Condition: Thinest Atmosphere Possible

7 08 2011

All photos.

My goal today was to find the thinest atmosphere that still creates a plasma.

The oscilloscope attached to the langmuir probe reveals this behavior transition around 8 millitorr:

Above 8 millitorr the plasma is relatively stable. As the pressure drops below 8 millitorr, the behavior transitions to extreme spikes in floating potential. The electron gun is at 25KV, current limited to 1mA.

This transition is not apparent from watching the plasma or power supply. New information!

As the pressure continues to drop, the spikes become less frequent and more extreme.

Until eventually I heard a rather loud pop…. which blew out the trigger circuit on my coil power supply!

I’ll have to repaire the coil power supply now. I must point out the bleed resistors did their job and slowly discharged the coil capacitors. Crucial safety feature.

So we learned something and I broke something. Good day.

UPDATE: A continuity test of the coil failed. The coil is damaged. The coil power supply is fine

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12 responses

7 08 2011
yonemoto

Presumably the dielectric of air is not quite the dielectric of hydrogen/deuterium so do you forsee repeating the experiment with plasmas of those gases?

8 08 2011
Mark Suppes

I have deuterium on hand, so eventually yes.

7 08 2011
Raymond Rogers

Do you have an electronic record of the readings?

Ray

8 08 2011
Mark Suppes

Only the oscilloscope captures shown.

8 08 2011
Raymond Rogers

Ah well; it just looks like some pictures from my study of Chaos Theory, Including the first quasi-period of three. The theory of Chaos (as presently formulated) is not chaotic; but follows certain patterns.
Ray

8 08 2011
chrismb

Mark, throwing ideas into the pool; looks like you might be generating a local postive corona around your passive probe, which (to the surrounding negatively charged plasma) is looking like a +HV spike to the surrounding electron-stimulated region. Positive coronas work by pulsing, just like this. First you split up the local gas into ions and electrons, the ions push off, the electric field collapses, leaving negative ions behind which then re-ionise the surrounding, then ‘repeat step 1’. This usually runs around unit MHz range, just like your scope trace. I’ll see if I can post in a reference to a paper on positive corona so you can see what I mean.

Try appying a negative voltage to the probe and if you find the pulses diminuish and disappear, then I would personally judge [from my own experiments] you are probably showing your local plasma potential to be a few 100 V to a kV or so (which’d be quite cool, actually, because it takes a bit of doing to drive a plasma to that kind of potential). I expect if you dial up -500V on your probe, it’d all disappear. (Couple your scope capacitively to see this, if you’ve not already done so.) If that’s so, then perhaps the plasma took your coils up to a few hundred volts and fed back to the supply. Maybe sitck a TVS/MOV or two between coils and ground to stop that risk again (and also to reduce risks of high voltages from inductive effects when you are firing).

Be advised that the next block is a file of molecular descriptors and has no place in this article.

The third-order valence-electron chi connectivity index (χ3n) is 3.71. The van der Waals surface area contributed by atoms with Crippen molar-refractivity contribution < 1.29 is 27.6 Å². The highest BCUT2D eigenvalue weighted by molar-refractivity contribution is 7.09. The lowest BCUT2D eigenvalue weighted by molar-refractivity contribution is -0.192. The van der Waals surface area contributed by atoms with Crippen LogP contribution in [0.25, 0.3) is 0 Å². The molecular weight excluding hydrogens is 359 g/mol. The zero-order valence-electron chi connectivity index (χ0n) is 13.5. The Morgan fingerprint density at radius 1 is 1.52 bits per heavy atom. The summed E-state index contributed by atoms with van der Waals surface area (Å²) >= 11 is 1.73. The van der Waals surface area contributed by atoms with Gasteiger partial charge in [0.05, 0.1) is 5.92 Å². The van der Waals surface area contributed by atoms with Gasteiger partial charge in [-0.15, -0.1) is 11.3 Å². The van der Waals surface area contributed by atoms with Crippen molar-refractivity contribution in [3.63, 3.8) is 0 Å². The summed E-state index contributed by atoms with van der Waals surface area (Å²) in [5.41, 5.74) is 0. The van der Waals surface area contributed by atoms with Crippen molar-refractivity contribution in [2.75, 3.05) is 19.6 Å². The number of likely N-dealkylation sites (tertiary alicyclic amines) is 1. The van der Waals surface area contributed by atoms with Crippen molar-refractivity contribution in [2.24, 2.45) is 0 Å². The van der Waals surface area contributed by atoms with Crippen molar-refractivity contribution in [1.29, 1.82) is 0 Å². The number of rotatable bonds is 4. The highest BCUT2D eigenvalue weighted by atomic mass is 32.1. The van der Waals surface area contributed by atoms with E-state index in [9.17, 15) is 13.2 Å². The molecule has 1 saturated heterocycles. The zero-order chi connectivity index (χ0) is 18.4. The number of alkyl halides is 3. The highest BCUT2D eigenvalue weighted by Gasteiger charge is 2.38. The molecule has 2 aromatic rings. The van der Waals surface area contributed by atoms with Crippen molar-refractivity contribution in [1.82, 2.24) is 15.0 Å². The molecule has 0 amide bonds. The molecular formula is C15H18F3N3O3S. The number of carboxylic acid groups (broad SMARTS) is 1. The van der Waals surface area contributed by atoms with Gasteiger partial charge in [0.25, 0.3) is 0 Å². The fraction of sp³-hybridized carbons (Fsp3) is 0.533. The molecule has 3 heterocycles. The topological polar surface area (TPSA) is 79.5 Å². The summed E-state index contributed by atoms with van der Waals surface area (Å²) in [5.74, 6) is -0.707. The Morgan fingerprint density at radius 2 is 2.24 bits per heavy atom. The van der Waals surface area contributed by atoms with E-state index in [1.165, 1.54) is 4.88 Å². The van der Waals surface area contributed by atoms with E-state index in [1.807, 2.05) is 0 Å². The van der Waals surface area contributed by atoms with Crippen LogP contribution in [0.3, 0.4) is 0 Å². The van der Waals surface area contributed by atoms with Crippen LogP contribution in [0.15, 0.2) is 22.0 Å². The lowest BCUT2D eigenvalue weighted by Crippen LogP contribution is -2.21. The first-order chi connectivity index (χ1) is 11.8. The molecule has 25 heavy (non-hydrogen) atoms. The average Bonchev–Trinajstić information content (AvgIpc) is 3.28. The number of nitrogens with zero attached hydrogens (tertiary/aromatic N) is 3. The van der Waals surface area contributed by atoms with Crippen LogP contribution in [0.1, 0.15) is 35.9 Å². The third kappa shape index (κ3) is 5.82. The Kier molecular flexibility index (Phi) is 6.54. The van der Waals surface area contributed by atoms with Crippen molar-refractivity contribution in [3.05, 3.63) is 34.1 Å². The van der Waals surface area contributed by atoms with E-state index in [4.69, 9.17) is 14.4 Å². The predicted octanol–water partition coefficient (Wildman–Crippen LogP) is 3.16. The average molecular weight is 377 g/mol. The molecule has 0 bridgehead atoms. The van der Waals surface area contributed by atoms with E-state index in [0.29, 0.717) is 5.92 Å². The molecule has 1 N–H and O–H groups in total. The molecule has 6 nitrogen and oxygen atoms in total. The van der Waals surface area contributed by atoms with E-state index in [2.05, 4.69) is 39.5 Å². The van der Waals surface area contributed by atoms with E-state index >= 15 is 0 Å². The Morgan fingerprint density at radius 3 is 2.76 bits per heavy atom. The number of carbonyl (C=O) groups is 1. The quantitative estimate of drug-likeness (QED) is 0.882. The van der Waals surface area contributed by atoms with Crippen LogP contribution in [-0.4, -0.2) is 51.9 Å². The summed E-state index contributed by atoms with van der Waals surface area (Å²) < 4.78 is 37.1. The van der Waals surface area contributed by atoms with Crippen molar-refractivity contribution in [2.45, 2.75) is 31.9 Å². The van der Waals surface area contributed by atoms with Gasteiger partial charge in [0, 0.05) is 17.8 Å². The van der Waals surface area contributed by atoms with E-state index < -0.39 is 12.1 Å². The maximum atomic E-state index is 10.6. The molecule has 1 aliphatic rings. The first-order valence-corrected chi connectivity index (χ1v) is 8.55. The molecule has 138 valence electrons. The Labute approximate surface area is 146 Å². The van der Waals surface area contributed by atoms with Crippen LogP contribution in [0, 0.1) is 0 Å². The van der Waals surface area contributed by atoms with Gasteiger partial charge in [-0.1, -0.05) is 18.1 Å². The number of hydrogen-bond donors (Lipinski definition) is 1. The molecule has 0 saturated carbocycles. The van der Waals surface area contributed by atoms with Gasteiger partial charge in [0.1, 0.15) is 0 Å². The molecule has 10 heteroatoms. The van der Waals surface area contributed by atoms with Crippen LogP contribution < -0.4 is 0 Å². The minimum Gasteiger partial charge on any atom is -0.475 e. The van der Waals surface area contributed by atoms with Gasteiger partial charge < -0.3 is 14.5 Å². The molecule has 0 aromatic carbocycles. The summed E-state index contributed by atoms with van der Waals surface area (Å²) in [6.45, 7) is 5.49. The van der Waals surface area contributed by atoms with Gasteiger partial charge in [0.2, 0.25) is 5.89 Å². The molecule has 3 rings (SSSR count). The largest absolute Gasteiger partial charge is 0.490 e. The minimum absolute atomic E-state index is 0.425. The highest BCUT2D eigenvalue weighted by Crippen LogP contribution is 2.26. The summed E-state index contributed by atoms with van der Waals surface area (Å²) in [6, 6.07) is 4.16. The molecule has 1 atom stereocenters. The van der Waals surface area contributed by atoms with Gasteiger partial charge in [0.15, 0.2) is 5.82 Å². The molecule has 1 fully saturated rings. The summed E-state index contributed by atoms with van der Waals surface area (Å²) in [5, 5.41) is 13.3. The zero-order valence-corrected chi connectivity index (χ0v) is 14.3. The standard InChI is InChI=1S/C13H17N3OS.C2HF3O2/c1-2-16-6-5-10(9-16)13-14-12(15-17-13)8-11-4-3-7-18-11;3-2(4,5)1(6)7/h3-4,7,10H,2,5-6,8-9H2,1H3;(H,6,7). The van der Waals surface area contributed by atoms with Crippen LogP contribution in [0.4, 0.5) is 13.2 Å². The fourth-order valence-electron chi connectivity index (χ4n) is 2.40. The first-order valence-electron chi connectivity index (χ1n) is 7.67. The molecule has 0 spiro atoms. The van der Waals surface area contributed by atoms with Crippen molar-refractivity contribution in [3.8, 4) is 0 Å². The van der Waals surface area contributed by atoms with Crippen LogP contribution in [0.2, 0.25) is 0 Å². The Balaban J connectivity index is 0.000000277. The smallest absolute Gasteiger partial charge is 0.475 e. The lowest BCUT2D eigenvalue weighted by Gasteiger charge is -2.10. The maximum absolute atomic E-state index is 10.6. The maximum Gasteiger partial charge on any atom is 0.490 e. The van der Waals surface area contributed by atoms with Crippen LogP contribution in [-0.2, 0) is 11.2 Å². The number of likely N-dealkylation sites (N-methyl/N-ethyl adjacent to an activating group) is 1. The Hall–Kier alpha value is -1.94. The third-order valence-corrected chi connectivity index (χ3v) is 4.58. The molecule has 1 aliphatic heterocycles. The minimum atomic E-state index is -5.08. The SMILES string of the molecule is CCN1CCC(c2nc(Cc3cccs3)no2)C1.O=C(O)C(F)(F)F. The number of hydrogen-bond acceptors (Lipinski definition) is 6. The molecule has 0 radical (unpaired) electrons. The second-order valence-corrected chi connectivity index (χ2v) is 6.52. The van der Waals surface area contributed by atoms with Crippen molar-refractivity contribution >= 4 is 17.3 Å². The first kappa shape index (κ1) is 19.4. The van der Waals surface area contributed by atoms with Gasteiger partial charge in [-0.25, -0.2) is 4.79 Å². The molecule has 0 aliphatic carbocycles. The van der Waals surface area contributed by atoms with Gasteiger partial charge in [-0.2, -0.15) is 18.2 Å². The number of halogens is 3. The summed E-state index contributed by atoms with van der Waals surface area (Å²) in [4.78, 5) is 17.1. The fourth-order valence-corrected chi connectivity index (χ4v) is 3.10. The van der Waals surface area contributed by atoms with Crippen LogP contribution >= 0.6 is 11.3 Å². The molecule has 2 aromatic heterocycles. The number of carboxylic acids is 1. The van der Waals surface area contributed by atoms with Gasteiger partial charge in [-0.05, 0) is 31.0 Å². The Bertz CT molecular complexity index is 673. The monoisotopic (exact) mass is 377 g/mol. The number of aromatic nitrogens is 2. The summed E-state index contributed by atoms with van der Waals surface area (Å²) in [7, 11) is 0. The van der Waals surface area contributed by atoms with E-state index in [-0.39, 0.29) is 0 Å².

There’s my guess work/arm-chair theorising on this one!

Is your scope set on AC coupling, or have you already isolated it capacitively?

8 08 2011
Mark Suppes

For this run I had the oscilloscope set to DC coupling.

8 08 2011
chrismb

Sorry if I missed your setup decription elsewhere. Do you mean it is straight off the probe into the oscilloscope, or via some resistance splitting, or other?

8 08 2011
Mark Suppes

The probe is directly connected to the langmuir probe, and the channel is set to DC coupling.

8 08 2011
chrismb

You’re braver than I am to hook a scope straight to an electrode in a plasma!!

I’m not entirely sure what you are measuring, then, because [I presume] you’re measuring something in the chamber due to charging up of your probe, but that would likely be a high voltage and very low current, so how is the impedance and capacitance of your scope input affecting what you are measuring?

8 08 2011
Mark Suppes

I’m using a HV probe for this. Good up to 2.5KV

8 08 2011
chrismb

Sorry, I misunderstood. That makes more sense!! What is the attenuation ratio, and do you know its capacitance, and/or rated rise time or bandwidth?

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